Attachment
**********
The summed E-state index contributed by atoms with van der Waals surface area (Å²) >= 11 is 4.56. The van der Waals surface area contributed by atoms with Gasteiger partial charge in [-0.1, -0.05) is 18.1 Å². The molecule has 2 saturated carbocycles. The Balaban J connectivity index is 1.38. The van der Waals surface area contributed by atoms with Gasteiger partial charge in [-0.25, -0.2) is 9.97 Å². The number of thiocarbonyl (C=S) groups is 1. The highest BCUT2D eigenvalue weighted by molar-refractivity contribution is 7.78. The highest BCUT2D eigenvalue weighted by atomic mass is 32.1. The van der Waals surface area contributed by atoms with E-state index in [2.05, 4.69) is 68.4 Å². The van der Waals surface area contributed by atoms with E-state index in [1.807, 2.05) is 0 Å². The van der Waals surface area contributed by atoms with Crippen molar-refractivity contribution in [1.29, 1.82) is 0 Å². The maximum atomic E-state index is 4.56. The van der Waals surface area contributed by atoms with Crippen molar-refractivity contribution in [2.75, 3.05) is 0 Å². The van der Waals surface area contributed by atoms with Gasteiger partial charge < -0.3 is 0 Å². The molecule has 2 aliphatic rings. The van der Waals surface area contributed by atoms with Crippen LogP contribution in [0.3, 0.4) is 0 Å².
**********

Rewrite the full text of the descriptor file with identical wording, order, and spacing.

The summed E-state index contributed by atoms with van der Waals surface area (Å²) >= 11 is 4.56. The van der Waals surface area contributed by atoms with Gasteiger partial charge in [-0.1, -0.05) is 18.1 Å². The molecule has 2 saturated carbocycles. The Balaban J connectivity index is 1.38. The van der Waals surface area contributed by atoms with Gasteiger partial charge in [-0.25, -0.2) is 9.97 Å². The number of thiocarbonyl (C=S) groups is 1. The highest BCUT2D eigenvalue weighted by molar-refractivity contribution is 7.78. The highest BCUT2D eigenvalue weighted by atomic mass is 32.1. The van der Waals surface area contributed by atoms with E-state index in [2.05, 4.69) is 68.4 Å². The van der Waals surface area contributed by atoms with E-state index in [1.807, 2.05) is 0 Å². The van der Waals surface area contributed by atoms with Crippen molar-refractivity contribution in [1.29, 1.82) is 0 Å². The maximum atomic E-state index is 4.56. The van der Waals surface area contributed by atoms with Crippen molar-refractivity contribution in [2.75, 3.05) is 0 Å². The van der Waals surface area contributed by atoms with Gasteiger partial charge < -0.3 is 0 Å². The molecule has 2 aliphatic rings. The van der Waals surface area contributed by atoms with Crippen LogP contribution in [0.3, 0.4) is 0 Å².